# Twenty Four, Again

Yes, we know $\ldots $
we’ve used Challenge $24$
before for contest problems. In case you’ve never heard of
Challenge $24$ (or have a
very short memory) the object of the game is to take
$4$ given numbers (the
*base values*) and determine if there is a way to
produce the value $24$
from them using the four basic arithmetic operations (and
parentheses if needed). For example, given the four base values
`3 5 5 2`, you can produce $24$ in many ways. Two of them are:
`5*5-3+2` and `(3+5)*(5-2)`. Recall that
multiplication and division have precedence over addition and
subtraction, and that equal-precedence operators are evaluated
left-to-right.

This is all very familiar to most of you, but what you
probably don’t know is that you can *grade* the quality
of the expressions used to produce $24$. In fact, we’re sure you don’t
know this since we’ve just made it up. Here’s how it works: A
perfect grade for an expression is $0$. Each use of parentheses adds one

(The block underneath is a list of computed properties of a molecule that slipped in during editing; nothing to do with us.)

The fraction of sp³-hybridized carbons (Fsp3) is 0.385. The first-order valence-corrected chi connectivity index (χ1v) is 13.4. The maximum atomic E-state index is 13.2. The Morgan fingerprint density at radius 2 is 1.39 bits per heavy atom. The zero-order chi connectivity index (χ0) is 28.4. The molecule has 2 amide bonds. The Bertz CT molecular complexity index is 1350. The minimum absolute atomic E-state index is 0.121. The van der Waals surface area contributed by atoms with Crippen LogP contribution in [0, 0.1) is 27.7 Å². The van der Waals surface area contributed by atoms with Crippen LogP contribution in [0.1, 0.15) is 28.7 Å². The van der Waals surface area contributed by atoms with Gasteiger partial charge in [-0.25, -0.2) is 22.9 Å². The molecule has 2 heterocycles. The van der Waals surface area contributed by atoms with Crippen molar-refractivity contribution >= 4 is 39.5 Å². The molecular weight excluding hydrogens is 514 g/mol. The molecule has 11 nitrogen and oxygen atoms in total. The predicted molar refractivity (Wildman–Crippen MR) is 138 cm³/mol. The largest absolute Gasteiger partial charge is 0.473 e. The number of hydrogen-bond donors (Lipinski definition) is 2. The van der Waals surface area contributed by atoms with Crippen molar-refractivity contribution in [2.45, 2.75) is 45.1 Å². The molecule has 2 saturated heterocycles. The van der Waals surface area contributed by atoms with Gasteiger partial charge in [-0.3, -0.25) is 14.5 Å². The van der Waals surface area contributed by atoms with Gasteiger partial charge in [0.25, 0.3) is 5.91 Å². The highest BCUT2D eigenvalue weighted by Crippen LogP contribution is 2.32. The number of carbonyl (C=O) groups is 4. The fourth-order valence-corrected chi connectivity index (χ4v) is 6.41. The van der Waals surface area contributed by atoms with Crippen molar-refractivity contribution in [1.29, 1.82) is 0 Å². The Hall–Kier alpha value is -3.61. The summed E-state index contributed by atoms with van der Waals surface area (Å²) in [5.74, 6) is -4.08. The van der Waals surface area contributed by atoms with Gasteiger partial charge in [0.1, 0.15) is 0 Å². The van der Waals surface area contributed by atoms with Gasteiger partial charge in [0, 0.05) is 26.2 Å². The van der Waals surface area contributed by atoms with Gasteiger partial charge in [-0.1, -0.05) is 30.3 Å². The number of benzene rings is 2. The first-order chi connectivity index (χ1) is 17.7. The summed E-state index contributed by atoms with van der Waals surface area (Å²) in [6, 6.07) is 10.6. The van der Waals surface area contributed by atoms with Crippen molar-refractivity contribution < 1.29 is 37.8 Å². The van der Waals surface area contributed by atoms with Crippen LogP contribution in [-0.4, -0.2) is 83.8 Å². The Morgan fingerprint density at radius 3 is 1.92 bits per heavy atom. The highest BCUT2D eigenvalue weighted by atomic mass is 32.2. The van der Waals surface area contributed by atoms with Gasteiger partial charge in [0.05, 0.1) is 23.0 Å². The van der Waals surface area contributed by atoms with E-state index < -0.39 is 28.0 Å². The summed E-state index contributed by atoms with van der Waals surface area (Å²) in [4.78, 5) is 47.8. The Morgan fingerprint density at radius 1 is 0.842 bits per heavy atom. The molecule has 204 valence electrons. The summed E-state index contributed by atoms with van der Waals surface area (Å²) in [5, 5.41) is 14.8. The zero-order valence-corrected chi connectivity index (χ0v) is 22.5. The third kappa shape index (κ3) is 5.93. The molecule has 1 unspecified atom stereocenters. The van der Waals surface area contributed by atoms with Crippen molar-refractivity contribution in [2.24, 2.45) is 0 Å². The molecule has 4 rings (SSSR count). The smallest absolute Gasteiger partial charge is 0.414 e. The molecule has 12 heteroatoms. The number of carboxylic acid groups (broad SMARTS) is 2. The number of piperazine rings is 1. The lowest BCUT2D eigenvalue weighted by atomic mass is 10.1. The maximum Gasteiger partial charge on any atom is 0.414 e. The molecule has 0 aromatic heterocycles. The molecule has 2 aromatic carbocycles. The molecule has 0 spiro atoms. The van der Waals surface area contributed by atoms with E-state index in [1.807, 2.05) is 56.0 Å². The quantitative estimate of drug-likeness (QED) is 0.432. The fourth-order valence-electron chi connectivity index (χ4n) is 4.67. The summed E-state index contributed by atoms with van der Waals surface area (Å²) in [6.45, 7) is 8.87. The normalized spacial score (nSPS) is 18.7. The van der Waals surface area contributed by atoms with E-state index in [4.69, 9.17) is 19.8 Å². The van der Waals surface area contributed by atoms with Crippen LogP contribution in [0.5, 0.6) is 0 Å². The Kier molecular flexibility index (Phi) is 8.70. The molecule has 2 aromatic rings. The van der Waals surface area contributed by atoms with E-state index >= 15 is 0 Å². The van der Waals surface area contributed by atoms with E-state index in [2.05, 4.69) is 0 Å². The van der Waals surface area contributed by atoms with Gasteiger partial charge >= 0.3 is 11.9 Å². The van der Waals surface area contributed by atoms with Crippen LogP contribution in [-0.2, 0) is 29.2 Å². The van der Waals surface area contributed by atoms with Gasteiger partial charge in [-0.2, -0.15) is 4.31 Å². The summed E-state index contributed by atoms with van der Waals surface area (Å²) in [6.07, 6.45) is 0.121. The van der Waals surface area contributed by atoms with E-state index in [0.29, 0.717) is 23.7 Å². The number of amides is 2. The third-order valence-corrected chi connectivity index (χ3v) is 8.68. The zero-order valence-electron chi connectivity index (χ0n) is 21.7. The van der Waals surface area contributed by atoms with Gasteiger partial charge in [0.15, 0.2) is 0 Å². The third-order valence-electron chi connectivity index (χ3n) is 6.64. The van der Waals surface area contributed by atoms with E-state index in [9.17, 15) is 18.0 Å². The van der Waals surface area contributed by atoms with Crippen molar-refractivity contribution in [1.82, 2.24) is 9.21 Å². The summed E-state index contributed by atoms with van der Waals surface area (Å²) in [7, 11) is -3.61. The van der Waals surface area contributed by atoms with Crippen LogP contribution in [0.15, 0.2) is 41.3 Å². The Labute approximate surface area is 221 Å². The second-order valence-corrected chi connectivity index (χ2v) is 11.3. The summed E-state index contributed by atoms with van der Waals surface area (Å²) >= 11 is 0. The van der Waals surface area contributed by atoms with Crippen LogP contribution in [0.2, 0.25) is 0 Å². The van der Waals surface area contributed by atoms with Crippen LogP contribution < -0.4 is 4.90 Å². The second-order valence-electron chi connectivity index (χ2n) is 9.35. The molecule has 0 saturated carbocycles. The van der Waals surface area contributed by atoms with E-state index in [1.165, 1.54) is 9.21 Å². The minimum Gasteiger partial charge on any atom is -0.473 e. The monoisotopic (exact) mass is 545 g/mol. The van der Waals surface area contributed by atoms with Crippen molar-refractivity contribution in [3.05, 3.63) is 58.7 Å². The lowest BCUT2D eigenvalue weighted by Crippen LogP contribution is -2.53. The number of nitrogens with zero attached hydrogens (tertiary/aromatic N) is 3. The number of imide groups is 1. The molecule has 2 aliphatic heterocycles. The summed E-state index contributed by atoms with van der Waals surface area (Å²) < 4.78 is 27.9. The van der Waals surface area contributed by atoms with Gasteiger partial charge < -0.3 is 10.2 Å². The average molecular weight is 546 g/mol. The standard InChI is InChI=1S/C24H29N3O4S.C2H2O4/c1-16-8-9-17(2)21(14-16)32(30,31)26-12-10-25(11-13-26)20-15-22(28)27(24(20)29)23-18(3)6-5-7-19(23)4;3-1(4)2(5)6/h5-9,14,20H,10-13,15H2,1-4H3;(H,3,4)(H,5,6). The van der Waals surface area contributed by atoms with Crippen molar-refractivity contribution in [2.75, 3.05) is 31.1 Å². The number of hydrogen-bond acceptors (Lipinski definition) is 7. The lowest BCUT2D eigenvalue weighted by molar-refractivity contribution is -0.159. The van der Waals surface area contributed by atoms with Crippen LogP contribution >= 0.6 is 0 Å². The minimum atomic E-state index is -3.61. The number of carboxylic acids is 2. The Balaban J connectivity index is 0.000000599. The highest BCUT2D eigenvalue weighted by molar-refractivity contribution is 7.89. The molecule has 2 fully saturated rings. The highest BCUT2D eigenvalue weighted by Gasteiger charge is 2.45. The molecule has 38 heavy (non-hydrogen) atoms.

point to the grade. Furthermore, each inversion (that is, a
swap of two adjacent values) of the original ordering of the
four base values adds two points. The first expression above
has a grade of $4$, since
two inversions are used to move the $3$ to the third position. The second
expression has a better grade of $2$ since it uses no inversions but
two sets of parentheses. As a further example, the initial set
of four base values `3 6 2 3` could produce an
expression of grade $3$ —
namely `(3+6+3)*2` — but it also has a perfect grade
$0$ expression — namely
`3*6+2*3`. Needless to say, the lower the grade the
“better” the expression.

Two additional rules we’ll use: $1$) you cannot use unary minus in any
expression, so you can’t take the base values `3 5 5 2`
and produce the expression `-3+5*5+2`, and $2$) division can only be used if the
result is an integer, so you can’t take the base values `2 3
4 9` and produce the expression `2/3*4*9`.

Given a sequence of base values, determine the lowest graded
expression resulting in the value $24$. And by the way, the initial set
of base values `3 5 5 2` has a grade $1$ expression — can you find it?

## Input

Input consists of a single line containing $4$ base values. All base values are between $1$ and $100$, inclusive.

## Output

Display the lowest grade possible using the sequence of base
values. If it is not possible to produce $24$, display `impossible`.

Sample Input 1 | Sample Output 1 |
---|---|

3 5 5 2 |
1 |

Sample Input 2 | Sample Output 2 |
---|---|

1 1 1 1 |
impossible |